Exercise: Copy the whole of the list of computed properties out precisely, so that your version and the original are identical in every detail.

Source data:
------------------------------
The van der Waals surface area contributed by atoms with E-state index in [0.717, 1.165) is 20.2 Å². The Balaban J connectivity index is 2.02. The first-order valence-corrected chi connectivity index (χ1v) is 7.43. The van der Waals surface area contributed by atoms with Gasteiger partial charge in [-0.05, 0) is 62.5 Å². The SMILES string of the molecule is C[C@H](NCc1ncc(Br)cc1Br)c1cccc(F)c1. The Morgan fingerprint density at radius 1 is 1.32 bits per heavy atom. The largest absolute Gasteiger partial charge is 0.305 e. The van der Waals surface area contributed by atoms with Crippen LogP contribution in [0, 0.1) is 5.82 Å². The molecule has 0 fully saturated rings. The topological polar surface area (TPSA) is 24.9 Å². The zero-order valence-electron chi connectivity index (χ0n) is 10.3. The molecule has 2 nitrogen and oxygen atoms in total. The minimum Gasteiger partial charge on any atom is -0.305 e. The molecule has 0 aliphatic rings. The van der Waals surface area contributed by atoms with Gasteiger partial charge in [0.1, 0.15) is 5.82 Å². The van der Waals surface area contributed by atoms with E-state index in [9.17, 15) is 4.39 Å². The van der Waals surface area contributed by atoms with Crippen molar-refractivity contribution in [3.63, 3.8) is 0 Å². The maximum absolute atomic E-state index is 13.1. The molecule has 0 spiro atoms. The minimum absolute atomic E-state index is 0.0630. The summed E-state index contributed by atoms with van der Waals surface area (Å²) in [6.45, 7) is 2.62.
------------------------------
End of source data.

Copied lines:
The van der Waals surface area contributed by atoms with E-state index in [0.717, 1.165) is 20.2 Å². The Balaban J connectivity index is 2.02. The first-order valence-corrected chi connectivity index (χ1v) is 7.43. The van der Waals surface area contributed by atoms with Gasteiger partial charge in [-0.05, 0) is 62.5 Å². The SMILES string of the molecule is C[C@H](NCc1ncc(Br)cc1Br)c1cccc(F)c1. The Morgan fingerprint density at radius 1 is 1.32 bits per heavy atom. The largest absolute Gasteiger partial charge is 0.305 e. The van der Waals surface area contributed by atoms with Crippen LogP contribution in [0, 0.1) is 5.82 Å². The molecule has 0 fully saturated rings. The topological polar surface area (TPSA) is 24.9 Å². The zero-order valence-electron chi connectivity index (χ0n) is 10.3. The molecule has 2 nitrogen and oxygen atoms in total. The minimum Gasteiger partial charge on any atom is -0.305 e. The molecule has 0 aliphatic rings. The van der Waals surface area contributed by atoms with Gasteiger partial charge in [0.1, 0.15) is 5.82 Å². The van der Waals surface area contributed by atoms with E-state index in [9.17, 15) is 4.39 Å². The van der Waals surface area contributed by atoms with Crippen molar-refractivity contribution in [3.63, 3.8) is 0 Å². The maximum absolute atomic E-state index is 13.1. The molecule has 0 spiro atoms. The minimum absolute atomic E-state index is 0.0630. The summed E-state index contributed by atoms with van der Waals surface area (Å²) in [6.45, 7) is 2.62.